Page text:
Illness abounds this fall and has been quite relentless. Not only do we understand the frustration of illness, but we also understand the worries and fear that sometimes come along with it. We wanted to take a moment to address one of the top concerns of parents, which is fever.
Fever is defined as anything greater than 100.4°. Fever is like the body’s superpower to fight off illness. We don’t want to take away fever if the body is using it to fight off illness. In fact, it would be more worrisome if the body couldn’t mount a fever if it really needed it. Fever shows that your immune system is working properly. Many parents worry about the height of the fever, but just to reassure many parents, even a 104 fever is considered a moderate fever in pediatrics. When you take acetaminophen or ibuprofen, it is expected that the fever will only decrease by 1° or 2°. For example, if the fever were 104 then it might decrease to 103°. This means that the body still wants to fight off the fever, but we are reducing the fever enough to make the child more comfortable and help them to drink and stay hydrated.
Many parents think it’s better not to give a fever reducer before coming to our office because they worry that we may not see the severity of the illness that they are seeing at home. Although we appreciate that you want us to see the untreated fever, we encourage you to give fever reducers if they are necessary before coming to the visit. One of the reasons for this is that we want to be able to see that a child can perk up just slightly when on a fever reducer.
We understand that children are going to look like wet noodles when they are 103 or 104. We want to see what happens when the temp comes down to 101 or 102. Does the child perk up slightly? Do they want to play for five minutes, or do they ask for a specific TV show? If they don’t have that small perk-up period, that’s when we worry. You want to see the ups and downs, and ebbs and flows of illness. When there are ups and downs, we are actually quite reassured that the body is doing the right thing to fight infection. We become more concerned as doctors when we don’t see those ups and downs.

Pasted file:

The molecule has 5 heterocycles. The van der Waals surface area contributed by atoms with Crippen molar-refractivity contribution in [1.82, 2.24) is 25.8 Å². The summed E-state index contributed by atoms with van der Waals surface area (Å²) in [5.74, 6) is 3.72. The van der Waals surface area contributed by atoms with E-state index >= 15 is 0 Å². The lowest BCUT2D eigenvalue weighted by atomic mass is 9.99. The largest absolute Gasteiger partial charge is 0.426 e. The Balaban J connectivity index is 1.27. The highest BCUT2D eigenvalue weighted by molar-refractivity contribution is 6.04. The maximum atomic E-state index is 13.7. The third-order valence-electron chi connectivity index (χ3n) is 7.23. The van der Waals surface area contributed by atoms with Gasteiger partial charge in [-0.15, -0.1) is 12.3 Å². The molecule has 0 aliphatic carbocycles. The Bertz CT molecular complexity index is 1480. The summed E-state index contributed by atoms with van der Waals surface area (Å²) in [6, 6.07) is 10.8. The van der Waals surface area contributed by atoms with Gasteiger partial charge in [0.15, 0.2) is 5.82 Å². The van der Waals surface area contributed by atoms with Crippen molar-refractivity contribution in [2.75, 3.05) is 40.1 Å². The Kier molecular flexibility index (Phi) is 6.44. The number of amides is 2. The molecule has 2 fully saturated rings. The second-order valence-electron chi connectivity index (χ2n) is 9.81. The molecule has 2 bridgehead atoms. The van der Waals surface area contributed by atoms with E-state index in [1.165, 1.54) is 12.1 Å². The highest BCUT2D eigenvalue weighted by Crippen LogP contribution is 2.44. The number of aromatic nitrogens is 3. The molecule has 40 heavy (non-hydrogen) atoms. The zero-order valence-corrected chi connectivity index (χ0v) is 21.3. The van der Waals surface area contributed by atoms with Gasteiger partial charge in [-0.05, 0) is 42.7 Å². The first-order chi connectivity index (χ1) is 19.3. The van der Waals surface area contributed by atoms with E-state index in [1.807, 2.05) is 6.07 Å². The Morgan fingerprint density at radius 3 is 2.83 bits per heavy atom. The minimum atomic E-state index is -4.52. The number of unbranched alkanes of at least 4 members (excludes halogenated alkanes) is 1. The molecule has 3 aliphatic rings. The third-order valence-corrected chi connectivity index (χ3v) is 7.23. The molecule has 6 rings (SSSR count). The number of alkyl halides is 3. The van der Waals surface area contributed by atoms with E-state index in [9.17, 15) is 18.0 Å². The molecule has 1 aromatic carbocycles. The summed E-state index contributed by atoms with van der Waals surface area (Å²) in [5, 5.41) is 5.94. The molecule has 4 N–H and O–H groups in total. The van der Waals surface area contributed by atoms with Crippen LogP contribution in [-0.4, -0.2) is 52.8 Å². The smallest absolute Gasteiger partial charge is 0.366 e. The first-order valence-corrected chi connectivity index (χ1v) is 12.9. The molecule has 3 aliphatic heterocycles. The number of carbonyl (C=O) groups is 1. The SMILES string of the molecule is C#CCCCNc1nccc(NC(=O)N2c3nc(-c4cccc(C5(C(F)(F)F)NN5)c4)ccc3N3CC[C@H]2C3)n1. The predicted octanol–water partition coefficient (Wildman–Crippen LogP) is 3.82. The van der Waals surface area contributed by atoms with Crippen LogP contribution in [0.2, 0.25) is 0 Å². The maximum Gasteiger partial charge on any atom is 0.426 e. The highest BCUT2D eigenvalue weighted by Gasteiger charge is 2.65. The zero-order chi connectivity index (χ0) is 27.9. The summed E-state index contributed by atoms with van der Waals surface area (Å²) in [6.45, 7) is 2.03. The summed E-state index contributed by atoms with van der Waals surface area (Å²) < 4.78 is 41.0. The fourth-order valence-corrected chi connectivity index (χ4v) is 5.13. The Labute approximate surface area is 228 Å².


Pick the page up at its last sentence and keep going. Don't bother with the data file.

The main treatment for fever is hydration so that the body does not become dehydrated. The body loses water through the skin when there is a fever. If you’ve given fever reducers, and it’s not time to give anymore, you can put your child in a nice warm shower to dilate their skin and let some of the heat out of their pores.
We also have a lot of questions about ibuprofen and acetaminophen. These two fever reducers do not interact in any way. For instance, you can give acetaminophen three minutes after ibuprofen or three hours after ibuprofen. The main important part is that the medication itself stays at the same interval from itself. Acetaminophen has to be four hours between doses and ibuprofen needs to be six hours between doses.
Fever is known to spike in the late afternoon or evening. Many parents will come in to see us in the morning, and their child will look pretty good. Later in the day, their child will take a nap and wake up and look like a wet noodle again. This causes so much concern that maybe the illness has taken a turn for the worse regardless of their child being checked in the morning. This is not necessarily the case, and we always expect the fever to rise in the later afternoon, and the child to look a little worse than they did in the morning. Please be reassured that this is OK. This does not mean that your child is worsening or unsafe. Your body is just following the pattern that it needs to take to fight off the illness.
We are currently inundated with illness, phone calls, and antibiotic shortages in the state. We appreciate your patience as we try to muddle through this new challenging time.
If you have further questions, let us know. Be reassured, however, that fever means the body is doing what it is supposed to do to fight off illness in the best way it can.
CLICK HERE TO VIEW an informative video!